Fear of shortages driving rush to buy seeds

Seed sellers and gardeners in Ottawa are reporting early demand as COVID-19-weary gardeners plot their spring strategy.

Newbies, gardening veterans alike seek to avoid last year's drama

Catherine Wallenburg prepares seed packs for customers of Northern Seeds in Farrellton, Que. (Emilie Lemieux)

Last year's seed shortage has translated into an early rush as gardeners seek to stock up before growing season and avoid last spring's seedy drama, when demand outstripped supply. 

CBC talked to local gardeners and seed sellers about the big race to acquire proto-veggies, fruits and flowers.

Catherine Wallenburg

"It's definitely not business as usual," said Catherine Wallenburg of Northern Seeds in Farrellton, Que. "I'm packing seeds right now."

Wallenburg is already seeing a rush as experienced gardeners attempt to secure the seeds they need. "Definitely, orders have come in strong and earlier in the season than expected," she said.

She's already hearing about seed companies temporarily shutting down their online ordering sites to keep up with "unprecedented" orders in a bid to avoid a backlog.

Seeds grown, harvested and ready to package at Northern Seeds. (Catherine Wallenburg)

So far, Wallenburg is keeping up. She ramped up her seed production during last year's growing season and hopes to have enough to meet this year's demand.

"It might just be a perfect hobby in pandemic times. It's at home. It's outdoors. It's a great way to engage kids. There's even research to show that gardening is therapeutic and relieves stress and anxiety," said Wallenburg. 

Greta Kryger

Greta Kryger of Greta's Organic Seeds is already busy. "Oh God, yeah," said Kryger, who's already getting between 50 and 80 online orders a day. 

Like Wallenburg, Kryger's clients are ordering earlier than ever. "Definitely. January is like March last year," said Kryger. "They're scared that they won't get them if they don't order early enough."

Some of her most popular seed varieties are already running out. "I'm just packing everything I have, and then when I'm out, I'm out. That's it."

Greta Kryger says there are three times the number of gardeners this year, but cautions newbies to temper their expectations for a bumper crop. (Hallie Cotnam/CBC)

Kryger struggled to meet orders last year.

"The whole thing exploded," she said. "I closed down last year in mid-April because I couldn't keep up. There was no point in shipping things out because Canada Post couldn't keep up, either. I had orders that I shipped out in mid-April, they got them in mid-July."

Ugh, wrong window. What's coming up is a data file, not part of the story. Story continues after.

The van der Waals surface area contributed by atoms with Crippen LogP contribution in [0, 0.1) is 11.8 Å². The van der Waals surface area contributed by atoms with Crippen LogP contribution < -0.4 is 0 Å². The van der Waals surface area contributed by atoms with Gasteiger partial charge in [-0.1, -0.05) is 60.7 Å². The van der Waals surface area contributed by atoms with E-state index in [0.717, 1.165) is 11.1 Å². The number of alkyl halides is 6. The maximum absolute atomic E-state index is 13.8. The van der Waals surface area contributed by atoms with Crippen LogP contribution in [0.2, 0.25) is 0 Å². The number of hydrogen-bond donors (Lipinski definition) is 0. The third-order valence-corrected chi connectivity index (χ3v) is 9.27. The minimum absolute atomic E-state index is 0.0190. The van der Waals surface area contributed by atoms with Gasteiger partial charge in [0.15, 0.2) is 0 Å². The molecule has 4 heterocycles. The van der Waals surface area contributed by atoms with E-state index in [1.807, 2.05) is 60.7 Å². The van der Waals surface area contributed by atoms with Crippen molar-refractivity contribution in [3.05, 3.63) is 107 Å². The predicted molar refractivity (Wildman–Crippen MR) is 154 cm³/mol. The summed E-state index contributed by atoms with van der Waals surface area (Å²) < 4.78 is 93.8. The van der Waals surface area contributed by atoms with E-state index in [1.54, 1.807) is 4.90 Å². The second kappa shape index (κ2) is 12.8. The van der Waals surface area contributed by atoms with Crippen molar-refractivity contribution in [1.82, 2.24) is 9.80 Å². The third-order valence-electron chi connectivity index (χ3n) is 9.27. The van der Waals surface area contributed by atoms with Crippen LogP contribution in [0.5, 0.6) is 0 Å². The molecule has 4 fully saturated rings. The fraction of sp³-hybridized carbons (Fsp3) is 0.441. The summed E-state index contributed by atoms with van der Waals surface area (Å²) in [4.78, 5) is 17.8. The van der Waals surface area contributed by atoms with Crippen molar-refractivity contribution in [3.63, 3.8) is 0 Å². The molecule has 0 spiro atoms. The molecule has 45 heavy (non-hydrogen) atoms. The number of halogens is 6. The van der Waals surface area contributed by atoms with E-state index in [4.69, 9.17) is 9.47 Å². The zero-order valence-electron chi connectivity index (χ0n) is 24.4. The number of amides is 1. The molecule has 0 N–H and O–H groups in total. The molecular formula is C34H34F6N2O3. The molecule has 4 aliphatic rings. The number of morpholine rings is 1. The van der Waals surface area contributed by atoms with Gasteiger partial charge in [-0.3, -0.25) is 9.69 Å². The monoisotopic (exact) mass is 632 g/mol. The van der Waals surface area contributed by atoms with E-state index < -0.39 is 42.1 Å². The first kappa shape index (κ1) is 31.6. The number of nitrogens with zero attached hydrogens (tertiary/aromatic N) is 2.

Mary Reid

Mary Reid, owner of Green Thumb Garden Centre in Ottawa, says many of her hardcore gardening clients placed their seed orders back in November and December. 

Her business grew by 50 per cent last year as the pandemic prompted families to dig in, sow and reap. Her suppliers say they ramped up seed production during last year's growing season to meet anticipated demand, but Reid expects there will likely be seed shortages again in 2021.

"You'll be able to get your seeds, but certainly order early," she advised.

Reid predicts this year will be less frantic than last, when families isolating at home "had hit the desperate stage and [were looking for] anything to give them a little bit of spice of life in the dark and gloomy springtime weather."

Gardening newbies and veterans alike are snapping up seeds earlier than ever to avoid shortages many experienced in the spring of 2020. (Helen Pike/CBC)

Tom Marcantonio

Gardening educator Tom Marcantonio agrees with Reid's advice to order early. "There's huge demand. You can't lose by ordering early. You can lose by ordering late," he said.

"Why wait if you know what you want?" asked Marcantonio, who promotes urban food production and shares advice on the Edible Ottawa Garden Group on Facebook, which doubled in membership last spring during Phase 1 of pandemic gardening.

But Marcantonio points out there's another source for seeds if your favourite veggie seeds grow scarce: ask a veteran gardener in your neighbourhood.

"Many of us have extra seeds. We always buy extra because the catalogs are so seductive and the write-ups are so compelling, we'll buy seed that we don't need," he said.

Mohamed Ibnkahla stands in the shadow of a prized plum tree in his Riverside South garden last spring. (Mohamed Ibnkahla)

Mohamed Ibnkahla 

A word of caution for newbies from longtime Riverside South gardener Mohamed Ibnkahla: Don't jump the gun and start your hard-won seeds too early in a bid to get a head start on the growing season.

"They will find themselves in March with very tall plants," said Ibnkahla, who admits to learning this lesson the hard way. "You cannot take them outdoors, it's too cold. You lose your plants and you waste your money."

Ibnkahla sees psychology at work, driving people to panic-buy seeds. "When there's a shortage of something, you try to buy it early," he said. "I saw some websites are out of seeds already."

But Ibnkahla understands what's driving people to embrace gardening, and even hoard seeds, during the pandemic.

"It's a remedy for the heart, for the soul and for mindfulness."

Manish Kushwaha of Ottawa's Gaia Organics submitted this picture of a bunch of early seed orders heading out the door. Demand is "3-to-4 times the normal order range." (Manish Kushwaha)

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